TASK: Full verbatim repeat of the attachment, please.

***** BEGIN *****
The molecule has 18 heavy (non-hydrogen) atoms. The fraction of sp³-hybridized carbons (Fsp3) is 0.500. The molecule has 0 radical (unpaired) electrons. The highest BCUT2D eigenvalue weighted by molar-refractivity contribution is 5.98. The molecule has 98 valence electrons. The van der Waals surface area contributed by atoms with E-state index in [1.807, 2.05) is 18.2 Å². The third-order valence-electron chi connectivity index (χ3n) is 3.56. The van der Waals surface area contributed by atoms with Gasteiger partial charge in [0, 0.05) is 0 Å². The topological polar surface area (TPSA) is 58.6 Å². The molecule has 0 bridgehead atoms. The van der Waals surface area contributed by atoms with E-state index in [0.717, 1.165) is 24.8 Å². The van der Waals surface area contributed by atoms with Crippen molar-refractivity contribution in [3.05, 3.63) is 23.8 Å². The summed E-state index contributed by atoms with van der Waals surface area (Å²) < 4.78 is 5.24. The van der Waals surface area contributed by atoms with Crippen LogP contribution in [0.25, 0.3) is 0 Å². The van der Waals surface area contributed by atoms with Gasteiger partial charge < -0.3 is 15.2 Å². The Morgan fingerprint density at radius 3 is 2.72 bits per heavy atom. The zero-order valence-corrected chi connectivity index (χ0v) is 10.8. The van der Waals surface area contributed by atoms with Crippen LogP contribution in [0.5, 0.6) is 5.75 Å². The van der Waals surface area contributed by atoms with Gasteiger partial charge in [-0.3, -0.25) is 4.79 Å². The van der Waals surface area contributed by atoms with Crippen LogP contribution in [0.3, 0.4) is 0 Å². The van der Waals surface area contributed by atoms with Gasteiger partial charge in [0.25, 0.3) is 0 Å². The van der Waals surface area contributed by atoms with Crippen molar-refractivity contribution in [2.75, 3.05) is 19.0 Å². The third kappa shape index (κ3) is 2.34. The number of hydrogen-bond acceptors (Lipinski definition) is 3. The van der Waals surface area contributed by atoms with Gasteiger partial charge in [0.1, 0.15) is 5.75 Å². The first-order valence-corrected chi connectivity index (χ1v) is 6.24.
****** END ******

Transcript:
The molecule has 18 heavy (non-hydrogen) atoms. The fraction of sp³-hybridized carbons (Fsp3) is 0.500. The molecule has 0 radical (unpaired) electrons. The highest BCUT2D eigenvalue weighted by molar-refractivity contribution is 5.98. The molecule has 98 valence electrons. The van der Waals surface area contributed by atoms with E-state index in [1.807, 2.05) is 18.2 Å². The third-order valence-electron chi connectivity index (χ3n) is 3.56. The van der Waals surface area contributed by atoms with Gasteiger partial charge in [0, 0.05) is 0 Å². The topological polar surface area (TPSA) is 58.6 Å². The molecule has 0 bridgehead atoms. The van der Waals surface area contributed by atoms with E-state index in [0.717, 1.165) is 24.8 Å². The van der Waals surface area contributed by atoms with Crippen molar-refractivity contribution in [3.05, 3.63) is 23.8 Å². The summed E-state index contributed by atoms with van der Waals surface area (Å²) < 4.78 is 5.24. The van der Waals surface area contributed by atoms with Crippen LogP contribution in [0.25, 0.3) is 0 Å². The van der Waals surface area contributed by atoms with Gasteiger partial charge < -0.3 is 15.2 Å². The Morgan fingerprint density at radius 3 is 2.72 bits per heavy atom. The zero-order valence-corrected chi connectivity index (χ0v) is 10.8. The van der Waals surface area contributed by atoms with Crippen LogP contribution in [0.5, 0.6) is 5.75 Å². The van der Waals surface area contributed by atoms with Gasteiger partial charge in [-0.3, -0.25) is 4.79 Å². The van der Waals surface area contributed by atoms with Crippen LogP contribution in [0.3, 0.4) is 0 Å². The van der Waals surface area contributed by atoms with Gasteiger partial charge in [0.25, 0.3) is 0 Å². The van der Waals surface area contributed by atoms with Crippen molar-refractivity contribution in [2.75, 3.05) is 19.0 Å². The third kappa shape index (κ3) is 2.34. The number of hydrogen-bond acceptors (Lipinski definition) is 3. The van der Waals surface area contributed by atoms with Gasteiger partial charge in [0.1, 0.15) is 5.75 Å². The first-order valence-corrected chi connectivity index (χ1v) is 6.24.